Want to subscribe to the Media Monitoring Report? Sign up by emailing us at email@example.com.
Trump presidency spells changes for ACA
Republican control of the presidency, House and Senate could put the Affordable Care Act in jeopardy. Republicans drafted a bill last winter that would meet the criteria for the reconciliation process and have published a document titled A Better Way that outlines a plan for the Affordable Care Act’s repeal and replacement. Sarah Kliff of Vox reports.
Republicans would need a 60-vote supermajority in the Senate to repeal the Affordable Care Act but could eradicate several provisions through reconciliation, a special budgetary process. According to Margot Sanger-Katz of The New York Times, this legislation could eliminate the penalty for not purchasing insurance, remove subsidies that help individuals buy health coverage and end taxes that help fund health programs.
President-Elect Donald Trump could change the Affordable Care Act (ACA) without repealing the entire health law. Alison Kodjak of NPR shares Trump proposed several measures during his campaign, including promoting tax-free health savings accounts and permitting insurers to sell plans in several states to increase competition. Hecould also encourage high-deductible plans or support House Speaker Paul Ryan’s health plan, A Better Way, which starts with repealing the ACA. The Commonwealth Fund analyzed Trump’s health care plan and found it would increase the number of uninsured by as many as 25 million people, as it would give tax breaks to promote health coverage but not require individuals to purchase insurance.
Health care policy in the new year
Lobbyists are predicting changes to Medicaid as Republicans seek to cut federal spending with block grants or per-capita caps. Medicaid block grants are a large component of House Speaker Paul Ryan’s plan for health care. John Wilkerson of Inside Health Policy reports (subscriber’s content).
Election outcomes have prompted health care leaders to rethink strategies. A Trump presidency could cause the U.S. Justice Department and Federal Trade Commission to view health care mergers more favorably. The new administration could also bring changes to Medicare, despite Trump’s campaign promise not to change the program. Included in the GOP platform is a shift away from defined benefits for seniors, which could lead to higher costs for beneficiaries. Harris Meyer of Modern Healthcare has the story.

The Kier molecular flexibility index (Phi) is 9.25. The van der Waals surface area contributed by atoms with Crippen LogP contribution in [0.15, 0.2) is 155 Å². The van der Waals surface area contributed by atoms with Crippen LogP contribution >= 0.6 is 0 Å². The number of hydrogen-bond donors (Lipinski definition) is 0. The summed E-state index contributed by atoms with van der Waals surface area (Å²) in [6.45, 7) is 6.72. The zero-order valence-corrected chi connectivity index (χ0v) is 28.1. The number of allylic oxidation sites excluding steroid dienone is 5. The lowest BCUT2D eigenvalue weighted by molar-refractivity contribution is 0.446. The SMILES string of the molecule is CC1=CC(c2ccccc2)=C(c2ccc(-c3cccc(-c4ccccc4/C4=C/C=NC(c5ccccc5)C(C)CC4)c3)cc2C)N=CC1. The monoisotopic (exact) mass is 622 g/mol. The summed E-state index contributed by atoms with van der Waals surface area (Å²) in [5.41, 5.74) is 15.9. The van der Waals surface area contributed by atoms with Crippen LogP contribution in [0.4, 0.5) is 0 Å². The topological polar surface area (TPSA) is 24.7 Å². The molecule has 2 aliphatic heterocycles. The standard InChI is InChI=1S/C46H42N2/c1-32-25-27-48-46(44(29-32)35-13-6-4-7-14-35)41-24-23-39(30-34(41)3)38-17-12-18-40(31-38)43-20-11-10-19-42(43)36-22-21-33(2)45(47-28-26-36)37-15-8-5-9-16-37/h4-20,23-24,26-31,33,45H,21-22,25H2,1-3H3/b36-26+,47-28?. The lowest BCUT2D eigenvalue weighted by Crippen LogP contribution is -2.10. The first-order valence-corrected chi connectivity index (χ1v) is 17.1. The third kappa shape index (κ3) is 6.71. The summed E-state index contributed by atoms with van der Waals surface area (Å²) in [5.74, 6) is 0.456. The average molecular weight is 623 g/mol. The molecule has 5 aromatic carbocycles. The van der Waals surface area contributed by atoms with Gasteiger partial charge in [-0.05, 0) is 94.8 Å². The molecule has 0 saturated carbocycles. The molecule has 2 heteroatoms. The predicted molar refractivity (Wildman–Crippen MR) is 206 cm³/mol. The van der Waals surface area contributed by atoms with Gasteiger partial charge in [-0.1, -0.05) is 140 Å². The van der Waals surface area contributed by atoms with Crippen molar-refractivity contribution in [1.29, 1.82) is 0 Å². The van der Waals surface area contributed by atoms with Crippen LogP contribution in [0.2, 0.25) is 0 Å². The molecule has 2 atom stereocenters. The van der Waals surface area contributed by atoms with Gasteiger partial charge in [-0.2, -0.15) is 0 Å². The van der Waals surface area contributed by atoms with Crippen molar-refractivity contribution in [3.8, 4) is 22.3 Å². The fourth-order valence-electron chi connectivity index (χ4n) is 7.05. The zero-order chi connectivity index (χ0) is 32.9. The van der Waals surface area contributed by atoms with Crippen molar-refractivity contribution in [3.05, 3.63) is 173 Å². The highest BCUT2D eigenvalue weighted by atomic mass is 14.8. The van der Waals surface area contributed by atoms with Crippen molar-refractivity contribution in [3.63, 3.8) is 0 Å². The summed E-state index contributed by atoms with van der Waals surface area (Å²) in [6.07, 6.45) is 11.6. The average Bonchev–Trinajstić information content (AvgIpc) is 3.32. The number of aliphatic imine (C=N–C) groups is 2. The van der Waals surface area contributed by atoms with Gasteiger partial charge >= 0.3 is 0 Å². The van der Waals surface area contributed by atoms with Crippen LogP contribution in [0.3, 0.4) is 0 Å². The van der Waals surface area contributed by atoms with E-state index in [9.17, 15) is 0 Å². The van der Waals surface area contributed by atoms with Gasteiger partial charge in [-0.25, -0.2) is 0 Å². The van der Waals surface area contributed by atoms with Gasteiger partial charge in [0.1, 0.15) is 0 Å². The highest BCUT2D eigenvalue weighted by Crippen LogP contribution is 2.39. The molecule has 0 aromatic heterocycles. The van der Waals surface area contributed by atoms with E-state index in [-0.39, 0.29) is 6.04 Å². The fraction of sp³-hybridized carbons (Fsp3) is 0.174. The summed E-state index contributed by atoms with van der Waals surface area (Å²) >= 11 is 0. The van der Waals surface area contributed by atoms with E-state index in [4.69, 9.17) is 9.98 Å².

The Trump administration and the new Congress will have to address several health care challenges at the start of their terms. The Child Health Insurance Program, the Food and Drug Administration’s ability to obtain user fees from prescription drug and medical device companies and Medicare’s Independent Payment Advisory Board are up for renewal in 2017. Julie Rovner of Kaiser Health News reports.
California, Colorado residents vote on health initiatives
California citizens voted to pass Proposition 52, which permanently instates a hospital fee program used to support Medi-Cal, the state’s version of Medicaid. The program uses hospital fees to generate funds for Medi-Cal, resulting in net benefits for hospitals. State lawmakers will now have less flexibility when changing the hospital fee program. Sophia Bollag at the Los Angeles Times has the story.
The California ballot initiative to address rising drug costs will likely be defeated. According to California’s Secretary of State, 54 percent of voters opposed the California Drug Price Relief Act as of late Tuesday night. The measure would allow state health programs to pay the same price for prescription drugs as the U.S. Department of Veterans Affairs. Deena Beasley of Reuters reports the pharmaceutical industry spent millions to fight the initiative.
On Tuesday night Colorado residents voted against Amendment 69, a measure known as ColoradoCare that would have created a universal health care system in the state. ColoradoCare would have replaced most private insurers with a cooperative funded by taxpayers at a cost of about $36 billion a year. Supporters of the amendment say they will reintroduce the measure in the future. John Ingold of The Denver Post reports.